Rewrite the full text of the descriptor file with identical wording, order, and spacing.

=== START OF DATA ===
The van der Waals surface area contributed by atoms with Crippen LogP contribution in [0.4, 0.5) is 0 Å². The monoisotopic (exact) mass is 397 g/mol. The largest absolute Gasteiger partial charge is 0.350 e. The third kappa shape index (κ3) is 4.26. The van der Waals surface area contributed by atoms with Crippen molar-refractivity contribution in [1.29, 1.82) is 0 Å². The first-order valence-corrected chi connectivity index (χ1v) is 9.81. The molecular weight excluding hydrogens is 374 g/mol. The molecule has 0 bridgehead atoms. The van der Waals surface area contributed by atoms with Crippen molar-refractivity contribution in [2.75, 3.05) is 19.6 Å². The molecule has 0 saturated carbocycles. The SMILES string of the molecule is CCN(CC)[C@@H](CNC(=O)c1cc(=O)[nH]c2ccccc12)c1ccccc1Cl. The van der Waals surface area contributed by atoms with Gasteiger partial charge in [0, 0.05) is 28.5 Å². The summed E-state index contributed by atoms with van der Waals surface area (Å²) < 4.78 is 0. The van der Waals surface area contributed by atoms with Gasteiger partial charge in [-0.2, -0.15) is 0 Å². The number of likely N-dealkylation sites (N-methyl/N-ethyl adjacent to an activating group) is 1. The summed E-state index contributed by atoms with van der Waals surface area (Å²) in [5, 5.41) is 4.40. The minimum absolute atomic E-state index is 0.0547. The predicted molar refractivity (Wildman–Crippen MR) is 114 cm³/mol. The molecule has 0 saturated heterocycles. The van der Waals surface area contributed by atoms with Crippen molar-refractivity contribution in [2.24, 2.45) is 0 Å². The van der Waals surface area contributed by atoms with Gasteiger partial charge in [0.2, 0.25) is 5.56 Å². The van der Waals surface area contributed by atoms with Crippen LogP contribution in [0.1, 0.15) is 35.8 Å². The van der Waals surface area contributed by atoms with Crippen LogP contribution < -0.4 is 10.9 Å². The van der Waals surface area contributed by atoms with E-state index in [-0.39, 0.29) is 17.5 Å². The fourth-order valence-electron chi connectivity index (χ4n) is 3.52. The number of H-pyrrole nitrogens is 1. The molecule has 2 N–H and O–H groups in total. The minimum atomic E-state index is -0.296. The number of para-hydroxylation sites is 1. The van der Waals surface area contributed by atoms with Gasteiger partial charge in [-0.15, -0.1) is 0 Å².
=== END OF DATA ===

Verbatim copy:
The van der Waals surface area contributed by atoms with Crippen LogP contribution in [0.4, 0.5) is 0 Å². The monoisotopic (exact) mass is 397 g/mol. The largest absolute Gasteiger partial charge is 0.350 e. The third kappa shape index (κ3) is 4.26. The van der Waals surface area contributed by atoms with Crippen molar-refractivity contribution in [1.29, 1.82) is 0 Å². The first-order valence-corrected chi connectivity index (χ1v) is 9.81. The molecular weight excluding hydrogens is 374 g/mol. The molecule has 0 bridgehead atoms. The van der Waals surface area contributed by atoms with Crippen molar-refractivity contribution in [2.75, 3.05) is 19.6 Å². The molecule has 0 saturated carbocycles. The SMILES string of the molecule is CCN(CC)[C@@H](CNC(=O)c1cc(=O)[nH]c2ccccc12)c1ccccc1Cl. The van der Waals surface area contributed by atoms with Gasteiger partial charge in [0, 0.05) is 28.5 Å². The summed E-state index contributed by atoms with van der Waals surface area (Å²) < 4.78 is 0. The van der Waals surface area contributed by atoms with Gasteiger partial charge in [-0.2, -0.15) is 0 Å². The number of likely N-dealkylation sites (N-methyl/N-ethyl adjacent to an activating group) is 1. The summed E-state index contributed by atoms with van der Waals surface area (Å²) in [5, 5.41) is 4.40. The minimum absolute atomic E-state index is 0.0547. The predicted molar refractivity (Wildman–Crippen MR) is 114 cm³/mol. The molecule has 0 saturated heterocycles. The van der Waals surface area contributed by atoms with Crippen molar-refractivity contribution in [2.24, 2.45) is 0 Å². The van der Waals surface area contributed by atoms with Gasteiger partial charge in [0.2, 0.25) is 5.56 Å². The van der Waals surface area contributed by atoms with Crippen LogP contribution in [0.1, 0.15) is 35.8 Å². The van der Waals surface area contributed by atoms with Crippen LogP contribution < -0.4 is 10.9 Å². The van der Waals surface area contributed by atoms with E-state index in [-0.39, 0.29) is 17.5 Å². The fourth-order valence-electron chi connectivity index (χ4n) is 3.52. The number of H-pyrrole nitrogens is 1. The molecule has 2 N–H and O–H groups in total. The minimum atomic E-state index is -0.296. The number of para-hydroxylation sites is 1. The van der Waals surface area contributed by atoms with Gasteiger partial charge in [-0.15, -0.1) is 0 Å².